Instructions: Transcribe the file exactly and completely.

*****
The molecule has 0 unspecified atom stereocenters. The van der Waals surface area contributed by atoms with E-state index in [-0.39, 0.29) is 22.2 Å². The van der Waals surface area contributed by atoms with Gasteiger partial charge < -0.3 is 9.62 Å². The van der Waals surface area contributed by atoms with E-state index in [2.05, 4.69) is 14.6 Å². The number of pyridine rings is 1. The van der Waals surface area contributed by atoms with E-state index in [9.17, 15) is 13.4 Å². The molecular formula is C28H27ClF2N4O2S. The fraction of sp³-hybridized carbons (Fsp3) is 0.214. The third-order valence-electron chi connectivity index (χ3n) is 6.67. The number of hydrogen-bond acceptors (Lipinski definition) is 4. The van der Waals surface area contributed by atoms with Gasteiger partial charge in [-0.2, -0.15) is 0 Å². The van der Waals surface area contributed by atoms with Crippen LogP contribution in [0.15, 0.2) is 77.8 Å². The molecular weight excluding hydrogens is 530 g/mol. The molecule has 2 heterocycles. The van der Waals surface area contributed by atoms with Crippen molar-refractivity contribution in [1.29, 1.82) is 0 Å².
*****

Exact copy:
The molecule has 0 unspecified atom stereocenters. The van der Waals surface area contributed by atoms with E-state index in [-0.39, 0.29) is 22.2 Å². The van der Waals surface area contributed by atoms with Gasteiger partial charge < -0.3 is 9.62 Å². The van der Waals surface area contributed by atoms with E-state index in [2.05, 4.69) is 14.6 Å². The number of pyridine rings is 1. The van der Waals surface area contributed by atoms with E-state index in [9.17, 15) is 13.4 Å². The molecular formula is C28H27ClF2N4O2S. The fraction of sp³-hybridized carbons (Fsp3) is 0.214. The third-order valence-electron chi connectivity index (χ3n) is 6.67. The number of hydrogen-bond acceptors (Lipinski definition) is 4. The van der Waals surface area contributed by atoms with Gasteiger partial charge in [-0.2, -0.15) is 0 Å². The van der Waals surface area contributed by atoms with Crippen LogP contribution in [0.15, 0.2) is 77.8 Å². The molecular weight excluding hydrogens is 530 g/mol. The molecule has 2 heterocycles. The van der Waals surface area contributed by atoms with Crippen molar-refractivity contribution in [1.29, 1.82) is 0 Å².